Glossary of Terms!

Neurotransmitters are endogenous chemicals which transmit signals from a neuron to a target cell across a synapse. Neurotransmitters are packaged into synaptic vesicles clustered beneath the membrane on the presynaptic side of a synapse, and are released into the synaptic cleft, where they bind to receptors in the membrane on the postsynaptic side of the synapse. Release of neurotransmitters usually follows arrival of an action potential at the synapse, but may also follow graded electrical potentials. Low level "baseline" release also occurs without electrical stimulation.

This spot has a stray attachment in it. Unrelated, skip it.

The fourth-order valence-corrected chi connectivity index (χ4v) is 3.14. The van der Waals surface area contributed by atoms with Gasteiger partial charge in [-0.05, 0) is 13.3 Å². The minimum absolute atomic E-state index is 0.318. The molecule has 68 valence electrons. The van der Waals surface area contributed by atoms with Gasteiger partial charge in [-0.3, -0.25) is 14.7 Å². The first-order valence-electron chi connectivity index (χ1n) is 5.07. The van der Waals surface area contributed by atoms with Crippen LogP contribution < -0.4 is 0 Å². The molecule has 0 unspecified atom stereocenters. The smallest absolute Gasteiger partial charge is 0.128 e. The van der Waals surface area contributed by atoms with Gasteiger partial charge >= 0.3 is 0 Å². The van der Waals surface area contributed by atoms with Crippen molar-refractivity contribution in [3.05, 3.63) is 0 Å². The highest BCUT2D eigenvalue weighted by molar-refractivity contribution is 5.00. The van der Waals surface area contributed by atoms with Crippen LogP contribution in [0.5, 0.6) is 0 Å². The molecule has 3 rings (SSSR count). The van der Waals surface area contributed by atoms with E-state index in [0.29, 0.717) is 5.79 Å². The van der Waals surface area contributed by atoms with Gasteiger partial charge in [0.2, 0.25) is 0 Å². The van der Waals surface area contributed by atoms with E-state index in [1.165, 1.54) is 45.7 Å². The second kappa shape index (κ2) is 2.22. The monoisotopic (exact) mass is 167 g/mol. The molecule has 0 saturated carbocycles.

Until the early 20th century, scientists assumed that synaptic communication was electrical. However, through the careful histological examinations of Ramón y Cajal (1852–1934), a 20 to 40 nm gap between neurons, known today as the synaptic cleft, was discovered. This discovery cast doubt on the existence of electrical transmission. In 1921, German pharmacologist Otto Loewi (1873–1961) confirmed that neurons communicate by releasing chemicals. Through a series of experiments involving the vagus nerves of frogs, Loewi was able to manually control the heart rate of frogs by controlling the amount of saline solution present around the vagus nerve. Upon completion of this experiment, Loewi asserted that neurons do not communicate with electric signals but rather through the change in chemical concentrations. Furthermore, Otto Loewi is accredited with discovering acetylcholine—the first known neurotransmitter.

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